SALT LAKE CITY — Rep. Mia Love, R-Utah, said Friday her first bill to pass the House, raising limits on how large community banks can grow, will make more credit available.
"This wasn't about helping banks to me. It was about helping communities," the congresswoman first elected in 2014 told the Deseret News about her bill, HR3791, approved 247-171 by the House on Thursday.
Love, a member of the House Financial Services Committee, said she had help getting the bill to the floor for a vote from House Speaker Paul Ryan, R-Wis., assigned to be her mentor in Congress.
But she said the bill raising the Federal Reserve's asset threshold requirement to qualify as a small bank from $1 billion to $5 billion, first passed by the committee in December, went through a "vigorous" process.
"It's really nice when you feel like you're working hard to move the needle and somebody isn't just giving you something," Love said. "You're really having to chase and earn that vote."
The bill was supported by industry organizations including the American Bankers Association.
Charles Knadler, president and CEO of EnerBank, a Salt Lake City-based home improvement lender, said in a statement he was "impressed at Rep. Love's ability to, in her first term, pass a bill of this substance and importance" to the state.
Love faces a tough battle for re-election this year against Democrat Doug Owens, who lost to her in 2014 by just over three points. This time, Owens already has significant support from the national party.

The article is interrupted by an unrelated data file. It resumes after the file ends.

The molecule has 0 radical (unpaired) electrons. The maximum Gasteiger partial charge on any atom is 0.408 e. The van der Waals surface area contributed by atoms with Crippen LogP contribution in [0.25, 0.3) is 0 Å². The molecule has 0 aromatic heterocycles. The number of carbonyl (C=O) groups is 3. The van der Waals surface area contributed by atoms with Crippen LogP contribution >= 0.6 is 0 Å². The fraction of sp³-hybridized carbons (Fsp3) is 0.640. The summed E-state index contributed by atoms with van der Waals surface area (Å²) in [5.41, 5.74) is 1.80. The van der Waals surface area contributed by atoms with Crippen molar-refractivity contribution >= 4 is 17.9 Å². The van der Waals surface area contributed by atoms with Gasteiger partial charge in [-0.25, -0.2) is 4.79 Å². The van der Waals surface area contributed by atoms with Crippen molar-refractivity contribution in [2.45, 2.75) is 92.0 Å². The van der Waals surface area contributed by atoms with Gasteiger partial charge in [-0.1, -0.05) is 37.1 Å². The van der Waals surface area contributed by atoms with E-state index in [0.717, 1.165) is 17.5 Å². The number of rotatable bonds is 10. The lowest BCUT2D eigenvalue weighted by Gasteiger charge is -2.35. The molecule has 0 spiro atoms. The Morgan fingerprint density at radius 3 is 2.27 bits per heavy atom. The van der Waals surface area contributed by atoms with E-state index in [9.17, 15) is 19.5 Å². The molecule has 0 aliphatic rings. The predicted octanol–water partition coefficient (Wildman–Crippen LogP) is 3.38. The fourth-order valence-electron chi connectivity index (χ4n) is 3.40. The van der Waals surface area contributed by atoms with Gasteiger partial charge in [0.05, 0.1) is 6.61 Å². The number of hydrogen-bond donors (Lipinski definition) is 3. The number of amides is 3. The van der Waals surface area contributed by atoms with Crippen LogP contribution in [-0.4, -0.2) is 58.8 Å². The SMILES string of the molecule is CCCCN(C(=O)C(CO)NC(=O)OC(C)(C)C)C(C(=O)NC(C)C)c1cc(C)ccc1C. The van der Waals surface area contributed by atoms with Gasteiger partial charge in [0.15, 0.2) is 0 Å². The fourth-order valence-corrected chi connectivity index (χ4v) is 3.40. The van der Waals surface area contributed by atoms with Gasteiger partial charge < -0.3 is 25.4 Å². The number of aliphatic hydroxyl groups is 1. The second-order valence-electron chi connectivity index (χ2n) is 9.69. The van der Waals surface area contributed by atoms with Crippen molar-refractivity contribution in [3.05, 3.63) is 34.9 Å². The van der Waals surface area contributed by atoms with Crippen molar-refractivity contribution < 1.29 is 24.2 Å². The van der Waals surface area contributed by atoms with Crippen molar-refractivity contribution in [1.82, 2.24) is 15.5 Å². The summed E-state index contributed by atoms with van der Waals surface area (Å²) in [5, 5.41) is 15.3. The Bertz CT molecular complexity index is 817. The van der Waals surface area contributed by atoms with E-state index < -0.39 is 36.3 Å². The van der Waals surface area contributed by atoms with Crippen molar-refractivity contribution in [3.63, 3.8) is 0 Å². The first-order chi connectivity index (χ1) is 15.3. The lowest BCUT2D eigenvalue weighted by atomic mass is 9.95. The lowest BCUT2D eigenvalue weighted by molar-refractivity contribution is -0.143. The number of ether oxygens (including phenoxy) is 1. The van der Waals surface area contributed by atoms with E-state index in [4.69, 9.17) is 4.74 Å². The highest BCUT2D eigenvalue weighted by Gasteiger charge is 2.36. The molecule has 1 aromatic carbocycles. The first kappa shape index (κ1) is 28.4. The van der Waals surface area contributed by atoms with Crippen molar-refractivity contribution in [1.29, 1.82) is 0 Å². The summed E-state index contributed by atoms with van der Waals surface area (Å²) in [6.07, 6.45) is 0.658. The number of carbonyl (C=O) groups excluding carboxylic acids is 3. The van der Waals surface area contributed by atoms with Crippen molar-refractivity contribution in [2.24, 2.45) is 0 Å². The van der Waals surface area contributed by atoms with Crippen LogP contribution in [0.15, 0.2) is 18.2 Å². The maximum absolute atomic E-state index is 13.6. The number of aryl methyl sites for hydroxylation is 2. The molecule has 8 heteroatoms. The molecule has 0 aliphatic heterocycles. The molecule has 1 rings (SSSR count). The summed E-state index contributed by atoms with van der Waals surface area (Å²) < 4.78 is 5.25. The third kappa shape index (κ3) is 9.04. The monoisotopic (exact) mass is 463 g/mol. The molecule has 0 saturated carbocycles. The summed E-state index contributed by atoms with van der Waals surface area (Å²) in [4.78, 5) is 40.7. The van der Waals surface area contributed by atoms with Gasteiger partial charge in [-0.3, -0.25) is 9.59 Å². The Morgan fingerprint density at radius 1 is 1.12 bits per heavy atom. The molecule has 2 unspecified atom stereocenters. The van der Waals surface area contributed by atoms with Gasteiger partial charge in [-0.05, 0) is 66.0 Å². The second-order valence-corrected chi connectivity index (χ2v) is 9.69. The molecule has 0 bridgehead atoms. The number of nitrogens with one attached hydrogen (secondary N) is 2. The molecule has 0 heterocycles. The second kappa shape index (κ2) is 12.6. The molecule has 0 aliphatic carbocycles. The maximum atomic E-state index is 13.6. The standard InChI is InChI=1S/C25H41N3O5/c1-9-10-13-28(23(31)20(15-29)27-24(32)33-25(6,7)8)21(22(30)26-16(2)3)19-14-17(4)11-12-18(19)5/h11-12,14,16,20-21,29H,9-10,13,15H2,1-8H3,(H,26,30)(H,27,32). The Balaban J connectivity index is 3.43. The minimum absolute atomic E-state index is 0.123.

Owens' campaign manager, Andrew Roberts, recently said Utah voters are going to have "buyer's remorse" about Love because since her election, she's been "on the national TV news 40 times and hasn't passed a single bill."
Now that Love has gotten a bill at least through the House, Owens' campaign spokesman, Taylor Morgan, issued a statement suggesting she made the effort because of the upcoming election.
"After nearly a full term in the House, Mia Love finally took a break from her busy national fundraising schedule to do some work in Congress. Utahns are ready for a leader who will represent them all the time, not just at election time," Morgan said.
Love said it is difficult to get any bill through the House as a freshman, especially one that is substantive. She said her work on the bill was not to "answer any political questions" raised by her opponent's campaign.
"It was more important for me to be effective in my committee than it was for me to answer anything the Democrats are doing," Love said. "I was shocked when I heard that because I wasn't even thinking about that."
She said the bill will boost the number customers of small banks who can get loans to open or expand a business, purchase or improve a home, or for other needs by between 12 percent and 15 percent.
"It allows them to be able to use their capital to make money and give access to credit to more people," Love said. "I hope, I really hope, Utah is proud of the work we've put in. And I've just gotten started."
The bill passed the House with only one Republican and 170 Democrats opposed. It now goes to the Senate.
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